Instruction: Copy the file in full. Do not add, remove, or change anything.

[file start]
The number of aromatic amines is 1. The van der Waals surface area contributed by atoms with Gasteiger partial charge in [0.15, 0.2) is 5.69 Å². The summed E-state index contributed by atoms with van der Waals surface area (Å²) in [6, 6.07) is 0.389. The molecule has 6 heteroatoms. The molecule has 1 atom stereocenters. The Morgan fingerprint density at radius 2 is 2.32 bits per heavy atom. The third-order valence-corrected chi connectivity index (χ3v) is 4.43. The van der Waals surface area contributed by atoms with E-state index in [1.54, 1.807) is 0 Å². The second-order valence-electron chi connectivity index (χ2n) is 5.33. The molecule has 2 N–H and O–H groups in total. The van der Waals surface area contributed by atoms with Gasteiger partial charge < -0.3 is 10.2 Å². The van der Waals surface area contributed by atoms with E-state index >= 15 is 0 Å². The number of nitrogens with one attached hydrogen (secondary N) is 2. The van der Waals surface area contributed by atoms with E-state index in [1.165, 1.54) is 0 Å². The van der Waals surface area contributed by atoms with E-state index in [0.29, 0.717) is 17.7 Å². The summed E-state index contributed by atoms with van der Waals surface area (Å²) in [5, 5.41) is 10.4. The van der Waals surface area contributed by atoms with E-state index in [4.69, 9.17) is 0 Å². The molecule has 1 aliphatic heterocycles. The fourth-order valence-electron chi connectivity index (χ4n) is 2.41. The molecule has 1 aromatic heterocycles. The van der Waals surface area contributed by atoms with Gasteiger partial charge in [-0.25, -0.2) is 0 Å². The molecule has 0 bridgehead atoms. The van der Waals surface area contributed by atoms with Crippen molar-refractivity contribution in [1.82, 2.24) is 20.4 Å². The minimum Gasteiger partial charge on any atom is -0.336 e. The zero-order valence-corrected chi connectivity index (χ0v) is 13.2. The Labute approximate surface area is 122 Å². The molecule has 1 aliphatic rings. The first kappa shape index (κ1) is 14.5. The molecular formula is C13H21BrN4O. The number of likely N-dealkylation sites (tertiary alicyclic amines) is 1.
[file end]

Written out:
The number of aromatic amines is 1. The van der Waals surface area contributed by atoms with Gasteiger partial charge in [0.15, 0.2) is 5.69 Å². The summed E-state index contributed by atoms with van der Waals surface area (Å²) in [6, 6.07) is 0.389. The molecule has 6 heteroatoms. The molecule has 1 atom stereocenters. The Morgan fingerprint density at radius 2 is 2.32 bits per heavy atom. The third-order valence-corrected chi connectivity index (χ3v) is 4.43. The van der Waals surface area contributed by atoms with E-state index in [1.54, 1.807) is 0 Å². The second-order valence-electron chi connectivity index (χ2n) is 5.33. The molecule has 2 N–H and O–H groups in total. The van der Waals surface area contributed by atoms with Gasteiger partial charge < -0.3 is 10.2 Å². The van der Waals surface area contributed by atoms with E-state index >= 15 is 0 Å². The number of nitrogens with one attached hydrogen (secondary N) is 2. The van der Waals surface area contributed by atoms with E-state index in [1.165, 1.54) is 0 Å². The van der Waals surface area contributed by atoms with E-state index in [0.29, 0.717) is 17.7 Å². The summed E-state index contributed by atoms with van der Waals surface area (Å²) in [5, 5.41) is 10.4. The van der Waals surface area contributed by atoms with E-state index in [4.69, 9.17) is 0 Å². The molecule has 1 aliphatic heterocycles. The fourth-order valence-electron chi connectivity index (χ4n) is 2.41. The molecule has 1 aromatic heterocycles. The van der Waals surface area contributed by atoms with Gasteiger partial charge in [-0.25, -0.2) is 0 Å². The molecule has 0 bridgehead atoms. The van der Waals surface area contributed by atoms with Crippen molar-refractivity contribution in [1.82, 2.24) is 20.4 Å². The minimum Gasteiger partial charge on any atom is -0.336 e. The zero-order valence-corrected chi connectivity index (χ0v) is 13.2. The Labute approximate surface area is 122 Å². The molecule has 1 aliphatic rings. The first kappa shape index (κ1) is 14.5. The molecular formula is C13H21BrN4O. The number of likely N-dealkylation sites (tertiary alicyclic amines) is 1.